Staten Island Advance
September 30, 2012
The 'New York Wheel' portends a new era for Staten Island
It’s hard to believe that just a few months ago, the idea of having the world’s largest observation wheel on the St. George waterfront seemed preposterous. Now, this once-far-fetched idea is well on its way to becoming reality.
Mayor Michael Bloomberg made it official on Thursday as he formally announced the sweeping plans at the Richmond County Bank Ballpark at St. George.
Starneth, the engineering firm that built the London Eye, will design and build what’s being called (for now) the New York Wheel. Construction is expected to begin in early 2014 with a grand opening planned for the end of 2015. The projected cost is $230 million, all coming from private investment. No government funding will be used.
At 625 feet high - the height of a 60-story building - the Wheel in St. George will be much taller than its counterpart in London, and taller even than the Singapore Flyer, currently the world’s tallest observation wheel and the High Roller wheel planned for Las Vegas.
It will have 36 enclosed, air-conditioned capsules, each of which will have a capacity of 40 people. During peak season, it’s expected to attract 30,000 riders per day. It’s projected to draw 4.5 million visitors to Staten Island every year.
But there’s much more to this project than just the New York Wheel. The mayor also announced that BFC Partners will build Harbor Commons, a 420,000-square-foot retail complex adjacent to the Wheel and ballpark. It will house up to 75 designer outlet stores and a 120,000-square-foot hotel, with a 15,000-square-foot banquet facility.
The city, which owns the property, will reap $2.5 million in rent annually from the leases to the developers.
In all, the city’s Economic Development Corp. projects that these developments will bring in $480 million in private investment, create more than 1,200 construction jobs and 1,100 permanent jobs, and net nearly $100 million in new tax revenue for the city over the next 30 years.
The mayor said, “The New York Wheel will be an attraction unlike any other in New York City - even unlike any other on the planet.”
Sen. Charles Schumer, who was on hand for the announcement, said the Wheel will be “Staten Island’s Eiffel Tower.”
Borough President James Molinaro was more direct in asserting that, in terms of the economy and the culture, “It’s a game-changer for Staten Island. We’ve gone from having the world’s biggest dump to having the world’s biggest wheel.”
Having this internationally famous attraction here will accomplish the long-standing goal of luring tourists off the ferries. And with a hotel, upscale shops and restaurants nearby, Staten Island will finally become the tourist destination so many have wanted it to be. Snug Harbor Cultural Center, the Staten Island Zoo and other overlooked attractions in this borough will certainly prosper as a result.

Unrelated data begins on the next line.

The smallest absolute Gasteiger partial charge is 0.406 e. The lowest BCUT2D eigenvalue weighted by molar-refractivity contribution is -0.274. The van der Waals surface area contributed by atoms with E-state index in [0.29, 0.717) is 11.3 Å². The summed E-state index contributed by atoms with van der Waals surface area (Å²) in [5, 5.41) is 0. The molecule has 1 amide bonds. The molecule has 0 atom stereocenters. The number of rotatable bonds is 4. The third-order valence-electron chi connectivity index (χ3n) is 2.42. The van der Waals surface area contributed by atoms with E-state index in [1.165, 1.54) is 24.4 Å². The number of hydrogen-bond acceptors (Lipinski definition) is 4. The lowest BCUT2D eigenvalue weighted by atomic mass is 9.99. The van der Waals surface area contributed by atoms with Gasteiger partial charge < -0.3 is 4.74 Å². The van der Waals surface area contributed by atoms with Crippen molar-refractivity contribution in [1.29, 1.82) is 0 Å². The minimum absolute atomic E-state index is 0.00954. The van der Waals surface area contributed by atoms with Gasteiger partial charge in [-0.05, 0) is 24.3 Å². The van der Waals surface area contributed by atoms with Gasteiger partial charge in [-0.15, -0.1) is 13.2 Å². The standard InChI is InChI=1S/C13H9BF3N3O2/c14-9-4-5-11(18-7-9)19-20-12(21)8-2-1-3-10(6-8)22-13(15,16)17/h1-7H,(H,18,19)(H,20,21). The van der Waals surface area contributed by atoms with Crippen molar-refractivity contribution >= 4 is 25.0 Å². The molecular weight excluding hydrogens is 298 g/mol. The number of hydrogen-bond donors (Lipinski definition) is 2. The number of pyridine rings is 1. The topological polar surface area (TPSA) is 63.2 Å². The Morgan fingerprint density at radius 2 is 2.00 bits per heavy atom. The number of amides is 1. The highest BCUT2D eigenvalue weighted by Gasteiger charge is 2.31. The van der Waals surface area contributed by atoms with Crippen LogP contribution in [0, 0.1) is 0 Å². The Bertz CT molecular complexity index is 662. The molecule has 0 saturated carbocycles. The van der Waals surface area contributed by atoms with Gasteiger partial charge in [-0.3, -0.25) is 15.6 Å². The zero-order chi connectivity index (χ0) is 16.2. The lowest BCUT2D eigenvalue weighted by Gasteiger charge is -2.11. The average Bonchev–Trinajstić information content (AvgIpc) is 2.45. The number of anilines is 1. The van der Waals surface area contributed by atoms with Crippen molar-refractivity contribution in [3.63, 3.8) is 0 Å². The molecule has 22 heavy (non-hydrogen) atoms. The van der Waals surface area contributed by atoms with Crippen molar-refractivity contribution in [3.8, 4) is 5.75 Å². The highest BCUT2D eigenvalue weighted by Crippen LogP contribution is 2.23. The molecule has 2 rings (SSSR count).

Mr. Bloomberg said, “They [tourists who never leave the ferry] are missing out on all the things that Staten Island has to offer - and Staten Island has been missing out on the jobs and the economic activity that comes with tourism. That is going to change.”
As is to be expected, there are those who are skeptical about the plan, and mistakenly cite more mundane issues such as tolls, underfunding of libraries and senior centers and other more practical concerns in opposing to this imposing. But again, while the city will collect rent and taxes from the waterfront site, this is not a government project. The decision to build all this is being driven by private investors who see the opportunity to make a profit. That’s not taking funding away from government programs. Indeed, the project will generate more revenue with which government can pay for popular programs.
Naturally, with anything of this scale, there are concerns that need to be addressed.
The Wheel and the shopping component will take up most of the existing parking space on the 14-acre site, but the Bloomberg administration insists that those parking spots - and then some - will be replaced with underground parking decks. EDC says there will be roughly 2,200 parking spaces - 600 more than are now on the site.
That should be etched in stone. We understand that most of the tourists who come to take a ride on the Wheel will likely arrive by ferry, but we imagine that a lot of other people will drive into the city from other parts of this country. Parking and driving in St. George is a headache as it is now. An attraction that brings in 4.5 million visitors from around the world isn’t going to help matters, no matter how most of them arrive.
The city and the developers need to step up before the grand opening and make sure the infrastructure in the community can handle that additional load from Day One.
That said, we agree with Mr. Molinaro that this is going to be a “game-changer” for the North Shore, the entire borough and the city. Every possible step must be taken to insure that change is all to the good.
© 2012 SILive.com